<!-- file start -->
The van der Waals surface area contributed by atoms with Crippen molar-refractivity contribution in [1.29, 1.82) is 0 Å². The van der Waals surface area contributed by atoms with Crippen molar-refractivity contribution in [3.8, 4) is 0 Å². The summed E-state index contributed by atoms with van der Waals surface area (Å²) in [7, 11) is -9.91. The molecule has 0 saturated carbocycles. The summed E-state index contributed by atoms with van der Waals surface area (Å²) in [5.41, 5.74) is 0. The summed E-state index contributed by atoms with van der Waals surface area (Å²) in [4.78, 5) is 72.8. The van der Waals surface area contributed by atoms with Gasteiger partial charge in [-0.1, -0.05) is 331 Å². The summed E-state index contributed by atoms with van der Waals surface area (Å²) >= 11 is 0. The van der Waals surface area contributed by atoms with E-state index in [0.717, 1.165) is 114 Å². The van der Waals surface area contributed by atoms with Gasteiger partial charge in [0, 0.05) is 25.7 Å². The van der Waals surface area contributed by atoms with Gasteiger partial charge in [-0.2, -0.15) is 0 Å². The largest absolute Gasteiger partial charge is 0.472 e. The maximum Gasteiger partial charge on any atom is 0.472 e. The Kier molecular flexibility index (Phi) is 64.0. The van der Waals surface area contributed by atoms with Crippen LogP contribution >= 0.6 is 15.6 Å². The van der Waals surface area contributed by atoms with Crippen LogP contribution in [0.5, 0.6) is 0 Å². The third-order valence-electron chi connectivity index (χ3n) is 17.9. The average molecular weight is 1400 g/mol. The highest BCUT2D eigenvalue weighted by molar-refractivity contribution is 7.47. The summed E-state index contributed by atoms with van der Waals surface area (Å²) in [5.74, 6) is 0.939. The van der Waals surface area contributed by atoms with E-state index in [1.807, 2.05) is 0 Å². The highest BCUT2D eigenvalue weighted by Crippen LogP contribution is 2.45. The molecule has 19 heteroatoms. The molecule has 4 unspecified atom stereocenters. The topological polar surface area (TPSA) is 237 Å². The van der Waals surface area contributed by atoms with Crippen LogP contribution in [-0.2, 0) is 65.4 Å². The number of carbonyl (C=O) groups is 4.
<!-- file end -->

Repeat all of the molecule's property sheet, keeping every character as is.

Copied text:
The van der Waals surface area contributed by atoms with Crippen molar-refractivity contribution in [1.29, 1.82) is 0 Å². The van der Waals surface area contributed by atoms with Crippen molar-refractivity contribution in [3.8, 4) is 0 Å². The summed E-state index contributed by atoms with van der Waals surface area (Å²) in [7, 11) is -9.91. The molecule has 0 saturated carbocycles. The summed E-state index contributed by atoms with van der Waals surface area (Å²) in [5.41, 5.74) is 0. The summed E-state index contributed by atoms with van der Waals surface area (Å²) in [4.78, 5) is 72.8. The van der Waals surface area contributed by atoms with Gasteiger partial charge in [-0.1, -0.05) is 331 Å². The summed E-state index contributed by atoms with van der Waals surface area (Å²) >= 11 is 0. The van der Waals surface area contributed by atoms with E-state index in [0.717, 1.165) is 114 Å². The van der Waals surface area contributed by atoms with Gasteiger partial charge in [0, 0.05) is 25.7 Å². The van der Waals surface area contributed by atoms with Gasteiger partial charge in [-0.2, -0.15) is 0 Å². The largest absolute Gasteiger partial charge is 0.472 e. The maximum Gasteiger partial charge on any atom is 0.472 e. The Kier molecular flexibility index (Phi) is 64.0. The van der Waals surface area contributed by atoms with Crippen LogP contribution >= 0.6 is 15.6 Å². The van der Waals surface area contributed by atoms with Crippen LogP contribution in [0.5, 0.6) is 0 Å². The third-order valence-electron chi connectivity index (χ3n) is 17.9. The average molecular weight is 1400 g/mol. The highest BCUT2D eigenvalue weighted by molar-refractivity contribution is 7.47. The summed E-state index contributed by atoms with van der Waals surface area (Å²) in [5.74, 6) is 0.939. The van der Waals surface area contributed by atoms with E-state index in [1.807, 2.05) is 0 Å². The highest BCUT2D eigenvalue weighted by Crippen LogP contribution is 2.45. The molecule has 19 heteroatoms. The molecule has 4 unspecified atom stereocenters. The topological polar surface area (TPSA) is 237 Å². The van der Waals surface area contributed by atoms with Crippen LogP contribution in [-0.2, 0) is 65.4 Å². The number of carbonyl (C=O) groups is 4.